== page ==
In the USA, the fishing regulations in most states allow adding weight to the leader. So I prefer to add weight to the leader since this allows me to change the weighting of the nymphing rig more easily that weighting the fly AND it gives me a more natural drift of the fly.

The second reason to weight the rig and not the fly is that almost every nymph fisher uses bead head flies. This means in heavily fished waters, the fish see bead head flies all the time. I believe that in these heavily fished waters, some fish will avoid bead head flies and a non bead head fly will catch more fish.
 
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runningfish

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I think the thingabobbers are better than the small 3/4" slip bobber for fishing from the banks. At least they are much easier to cast than the slip bobber and they come in 3 different sizes.

Thingamabobbers: Fishing Tools | Free Shipping at L.L.Bean

I don't do much nymphing but when I do, I am just using beadhead or tungsten head nymph directly under the indicator without any weights.
 

patrick62

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1. I don't. I use a dry fly — usually but not always a big one.

2. It depends. Bead- and tung-heads often do the job. I use weight when needed. Heavier weight goes further up the leader. Microshot — if you can see it — can go a few inches away from the nymph.

I don't worry about splashes. Get a mask and snorkel and spend some time in a river. It's utter chaos. A tiny splash here and there isn't going to make much difference.
 

silver creek

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I fish additional nymphs off of droppers rather than in line with each other. Consider that the Brits who have been fishing soft hackle flies for since the 1800s fish these flies off of droppers rather than in line. Have you ever considered why soft hackle flies on droppers are more effective than in-line flies?

A drag free drift requires that the fly be able to move in any direction without constraint. On the water surface (a two dimensional plane) this requires that the fly have two degrees of freedom. Under water (in a three dimensional space), a drag free drift requires three degrees of freedom. The fly must be able to move along the X, Y and Z axis; where X is longitudinal along the length of the river, Y is vertical from top to bottom, and Z is horizontal from the right sided of the river to the left side.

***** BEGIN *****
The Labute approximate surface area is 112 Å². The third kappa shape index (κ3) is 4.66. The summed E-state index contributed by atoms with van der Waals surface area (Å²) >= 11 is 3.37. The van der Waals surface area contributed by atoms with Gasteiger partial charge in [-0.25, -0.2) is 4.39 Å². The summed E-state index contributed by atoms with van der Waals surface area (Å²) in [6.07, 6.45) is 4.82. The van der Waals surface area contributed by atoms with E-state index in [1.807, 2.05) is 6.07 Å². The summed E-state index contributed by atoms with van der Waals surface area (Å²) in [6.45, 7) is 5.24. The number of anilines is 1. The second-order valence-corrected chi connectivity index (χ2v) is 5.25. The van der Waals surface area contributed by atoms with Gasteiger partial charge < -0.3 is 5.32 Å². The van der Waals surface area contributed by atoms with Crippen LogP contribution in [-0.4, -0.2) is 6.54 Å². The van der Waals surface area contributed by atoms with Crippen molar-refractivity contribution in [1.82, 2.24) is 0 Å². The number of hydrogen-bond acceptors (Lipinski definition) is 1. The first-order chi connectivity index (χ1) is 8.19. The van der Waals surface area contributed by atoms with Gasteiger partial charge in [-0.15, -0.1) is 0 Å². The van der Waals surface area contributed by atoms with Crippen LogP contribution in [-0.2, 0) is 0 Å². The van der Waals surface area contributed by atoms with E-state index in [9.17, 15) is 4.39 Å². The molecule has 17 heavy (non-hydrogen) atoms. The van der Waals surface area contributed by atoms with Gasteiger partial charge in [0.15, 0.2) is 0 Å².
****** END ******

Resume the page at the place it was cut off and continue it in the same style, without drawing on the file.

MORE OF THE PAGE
Think of a nymph in the water as a leaf floating about in the wind. If the leaf has a helium balloon (strike indicator) attached to the top and you (a split shot or weighted nymph) are holding a string attached to the bottom, the movement of the leaf is controlled by the ballon and you. For a fly to move freely, there can be no constraint in any direction.

For this to occur, there must be slack in the leader or leader segment connected to the fly. If there is not, the fly is constrained in its movement.

Now lets consider the water flow. Flow is turbulent where water flow meets a solid and this is at the edges of the river and at the bottom. Now where do fish rest and where are the holding and prime lies? They are located where the fish has shelter from the water flow. This is at the edges of a river or at the bottom, where the water flow meets rocks, boulders, and edges, etc which create turbulent flow.

Where flow is turbulent, a natural nymph in the flow gets deflected with the flow. For a fly to move drag free, it must have the freedom to be deflected. It cannot do so if the line to a strike indicator is tight or the line from it to a lower nymph is tight. In addition, the strike indicator is likely moving at a speed and direction that is different than the water flow around a rock at the bottom of a river. A fly with a tight line to a strike indicator flowing only along the X axis at the water surface cannot move drag free in a drift lane that has is being displaced along the Y and Z axis. There will be drag.

To summarize: